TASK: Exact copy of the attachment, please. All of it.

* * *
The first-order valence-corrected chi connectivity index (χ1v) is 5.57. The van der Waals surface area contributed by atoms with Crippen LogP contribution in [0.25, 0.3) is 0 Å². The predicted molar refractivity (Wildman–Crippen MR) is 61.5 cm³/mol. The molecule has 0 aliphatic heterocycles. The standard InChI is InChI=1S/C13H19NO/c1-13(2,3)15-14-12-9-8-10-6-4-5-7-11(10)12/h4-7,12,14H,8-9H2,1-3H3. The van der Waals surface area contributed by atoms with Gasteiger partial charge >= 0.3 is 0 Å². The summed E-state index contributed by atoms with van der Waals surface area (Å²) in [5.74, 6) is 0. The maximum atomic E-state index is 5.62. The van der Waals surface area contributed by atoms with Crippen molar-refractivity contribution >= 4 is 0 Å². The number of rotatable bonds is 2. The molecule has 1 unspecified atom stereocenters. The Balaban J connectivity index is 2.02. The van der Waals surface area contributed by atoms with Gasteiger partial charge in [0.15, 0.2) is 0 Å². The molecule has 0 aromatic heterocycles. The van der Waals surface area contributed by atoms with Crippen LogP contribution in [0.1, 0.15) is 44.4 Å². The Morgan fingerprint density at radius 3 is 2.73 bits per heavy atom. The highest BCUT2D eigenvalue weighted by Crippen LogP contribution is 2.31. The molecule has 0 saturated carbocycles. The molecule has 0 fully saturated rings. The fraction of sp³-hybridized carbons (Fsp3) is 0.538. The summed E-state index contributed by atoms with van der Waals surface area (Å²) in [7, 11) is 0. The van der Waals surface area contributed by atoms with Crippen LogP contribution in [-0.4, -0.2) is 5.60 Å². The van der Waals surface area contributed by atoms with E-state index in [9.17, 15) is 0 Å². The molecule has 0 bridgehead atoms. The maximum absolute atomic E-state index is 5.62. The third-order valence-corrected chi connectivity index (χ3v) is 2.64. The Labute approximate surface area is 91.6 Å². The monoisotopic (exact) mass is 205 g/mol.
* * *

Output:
The first-order valence-corrected chi connectivity index (χ1v) is 5.57. The van der Waals surface area contributed by atoms with Crippen LogP contribution in [0.25, 0.3) is 0 Å². The predicted molar refractivity (Wildman–Crippen MR) is 61.5 cm³/mol. The molecule has 0 aliphatic heterocycles. The standard InChI is InChI=1S/C13H19NO/c1-13(2,3)15-14-12-9-8-10-6-4-5-7-11(10)12/h4-7,12,14H,8-9H2,1-3H3. The van der Waals surface area contributed by atoms with Gasteiger partial charge >= 0.3 is 0 Å². The summed E-state index contributed by atoms with van der Waals surface area (Å²) in [5.74, 6) is 0. The maximum atomic E-state index is 5.62. The van der Waals surface area contributed by atoms with Crippen molar-refractivity contribution >= 4 is 0 Å². The number of rotatable bonds is 2. The molecule has 1 unspecified atom stereocenters. The Balaban J connectivity index is 2.02. The van der Waals surface area contributed by atoms with Gasteiger partial charge in [0.15, 0.2) is 0 Å². The molecule has 0 aromatic heterocycles. The van der Waals surface area contributed by atoms with Crippen LogP contribution in [0.1, 0.15) is 44.4 Å². The Morgan fingerprint density at radius 3 is 2.73 bits per heavy atom. The highest BCUT2D eigenvalue weighted by Crippen LogP contribution is 2.31. The molecule has 0 saturated carbocycles. The molecule has 0 fully saturated rings. The fraction of sp³-hybridized carbons (Fsp3) is 0.538. The summed E-state index contributed by atoms with van der Waals surface area (Å²) in [7, 11) is 0. The van der Waals surface area contributed by atoms with Crippen LogP contribution in [-0.4, -0.2) is 5.60 Å². The van der Waals surface area contributed by atoms with E-state index in [9.17, 15) is 0 Å². The molecule has 0 bridgehead atoms. The maximum absolute atomic E-state index is 5.62. The third-order valence-corrected chi connectivity index (χ3v) is 2.64. The Labute approximate surface area is 91.6 Å². The monoisotopic (exact) mass is 205 g/mol.